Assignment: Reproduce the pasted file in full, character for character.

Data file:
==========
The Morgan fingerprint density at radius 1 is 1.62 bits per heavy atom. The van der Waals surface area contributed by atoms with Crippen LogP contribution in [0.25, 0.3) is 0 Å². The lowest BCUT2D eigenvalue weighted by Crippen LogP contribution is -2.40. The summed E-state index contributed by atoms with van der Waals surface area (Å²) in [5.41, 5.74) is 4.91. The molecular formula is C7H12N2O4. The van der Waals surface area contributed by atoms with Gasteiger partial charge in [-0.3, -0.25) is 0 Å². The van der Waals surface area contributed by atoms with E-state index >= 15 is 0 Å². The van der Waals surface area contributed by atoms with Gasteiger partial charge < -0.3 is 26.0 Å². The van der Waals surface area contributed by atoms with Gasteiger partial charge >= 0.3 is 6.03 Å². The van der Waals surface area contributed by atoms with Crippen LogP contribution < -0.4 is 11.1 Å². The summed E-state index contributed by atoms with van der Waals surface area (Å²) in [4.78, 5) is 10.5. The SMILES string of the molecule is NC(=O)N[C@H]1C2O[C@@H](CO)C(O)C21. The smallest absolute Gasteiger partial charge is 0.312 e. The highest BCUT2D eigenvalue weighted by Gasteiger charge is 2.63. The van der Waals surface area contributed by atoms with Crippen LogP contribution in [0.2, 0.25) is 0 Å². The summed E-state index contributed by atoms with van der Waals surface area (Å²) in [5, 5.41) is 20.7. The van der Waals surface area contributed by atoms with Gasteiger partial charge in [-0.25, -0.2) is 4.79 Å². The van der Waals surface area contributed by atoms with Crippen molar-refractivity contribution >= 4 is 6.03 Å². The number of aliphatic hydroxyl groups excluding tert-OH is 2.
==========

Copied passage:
The Morgan fingerprint density at radius 1 is 1.62 bits per heavy atom. The van der Waals surface area contributed by atoms with Crippen LogP contribution in [0.25, 0.3) is 0 Å². The lowest BCUT2D eigenvalue weighted by Crippen LogP contribution is -2.40. The summed E-state index contributed by atoms with van der Waals surface area (Å²) in [5.41, 5.74) is 4.91. The molecular formula is C7H12N2O4. The van der Waals surface area contributed by atoms with Gasteiger partial charge in [-0.3, -0.25) is 0 Å². The van der Waals surface area contributed by atoms with E-state index >= 15 is 0 Å². The van der Waals surface area contributed by atoms with Gasteiger partial charge < -0.3 is 26.0 Å². The van der Waals surface area contributed by atoms with Gasteiger partial charge >= 0.3 is 6.03 Å². The van der Waals surface area contributed by atoms with Crippen LogP contribution < -0.4 is 11.1 Å². The summed E-state index contributed by atoms with van der Waals surface area (Å²) in [4.78, 5) is 10.5. The SMILES string of the molecule is NC(=O)N[C@H]1C2O[C@@H](CO)C(O)C21. The smallest absolute Gasteiger partial charge is 0.312 e. The highest BCUT2D eigenvalue weighted by Gasteiger charge is 2.63. The van der Waals surface area contributed by atoms with Crippen LogP contribution in [0.2, 0.25) is 0 Å². The summed E-state index contributed by atoms with van der Waals surface area (Å²) in [5, 5.41) is 20.7. The van der Waals surface area contributed by atoms with Gasteiger partial charge in [-0.25, -0.2) is 4.79 Å². The van der Waals surface area contributed by atoms with Crippen molar-refractivity contribution >= 4 is 6.03 Å². The number of aliphatic hydroxyl groups excluding tert-OH is 2.